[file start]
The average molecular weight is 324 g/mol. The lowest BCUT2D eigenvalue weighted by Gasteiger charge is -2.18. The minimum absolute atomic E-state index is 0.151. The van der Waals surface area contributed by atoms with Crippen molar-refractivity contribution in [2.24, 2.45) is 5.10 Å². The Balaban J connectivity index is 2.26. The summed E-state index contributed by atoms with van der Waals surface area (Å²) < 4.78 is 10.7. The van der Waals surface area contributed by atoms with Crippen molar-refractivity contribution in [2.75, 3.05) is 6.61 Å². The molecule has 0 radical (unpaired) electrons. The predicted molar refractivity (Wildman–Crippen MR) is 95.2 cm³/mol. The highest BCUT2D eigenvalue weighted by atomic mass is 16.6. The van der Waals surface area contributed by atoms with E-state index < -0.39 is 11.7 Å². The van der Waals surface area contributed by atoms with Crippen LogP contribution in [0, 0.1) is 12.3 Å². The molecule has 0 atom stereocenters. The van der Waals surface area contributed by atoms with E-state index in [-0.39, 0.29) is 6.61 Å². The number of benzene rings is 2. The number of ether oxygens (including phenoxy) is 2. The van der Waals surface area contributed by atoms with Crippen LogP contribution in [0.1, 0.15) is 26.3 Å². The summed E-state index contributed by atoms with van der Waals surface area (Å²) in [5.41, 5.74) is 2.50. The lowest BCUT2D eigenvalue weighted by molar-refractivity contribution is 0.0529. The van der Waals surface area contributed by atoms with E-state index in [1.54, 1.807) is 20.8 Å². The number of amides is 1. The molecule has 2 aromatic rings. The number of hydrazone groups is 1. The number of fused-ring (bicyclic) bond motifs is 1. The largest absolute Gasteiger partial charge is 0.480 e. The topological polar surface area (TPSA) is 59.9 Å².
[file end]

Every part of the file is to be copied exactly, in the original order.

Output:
The average molecular weight is 324 g/mol. The lowest BCUT2D eigenvalue weighted by Gasteiger charge is -2.18. The minimum absolute atomic E-state index is 0.151. The van der Waals surface area contributed by atoms with Crippen molar-refractivity contribution in [2.24, 2.45) is 5.10 Å². The Balaban J connectivity index is 2.26. The summed E-state index contributed by atoms with van der Waals surface area (Å²) < 4.78 is 10.7. The van der Waals surface area contributed by atoms with Crippen molar-refractivity contribution in [2.75, 3.05) is 6.61 Å². The molecule has 0 radical (unpaired) electrons. The predicted molar refractivity (Wildman–Crippen MR) is 95.2 cm³/mol. The highest BCUT2D eigenvalue weighted by atomic mass is 16.6. The van der Waals surface area contributed by atoms with E-state index < -0.39 is 11.7 Å². The van der Waals surface area contributed by atoms with Crippen LogP contribution in [0, 0.1) is 12.3 Å². The molecule has 0 atom stereocenters. The van der Waals surface area contributed by atoms with E-state index in [-0.39, 0.29) is 6.61 Å². The number of benzene rings is 2. The number of ether oxygens (including phenoxy) is 2. The van der Waals surface area contributed by atoms with Crippen LogP contribution in [0.1, 0.15) is 26.3 Å². The summed E-state index contributed by atoms with van der Waals surface area (Å²) in [5.41, 5.74) is 2.50. The lowest BCUT2D eigenvalue weighted by molar-refractivity contribution is 0.0529. The van der Waals surface area contributed by atoms with E-state index in [1.54, 1.807) is 20.8 Å². The number of amides is 1. The molecule has 2 aromatic rings. The number of hydrazone groups is 1. The number of fused-ring (bicyclic) bond motifs is 1. The largest absolute Gasteiger partial charge is 0.480 e. The topological polar surface area (TPSA) is 59.9 Å².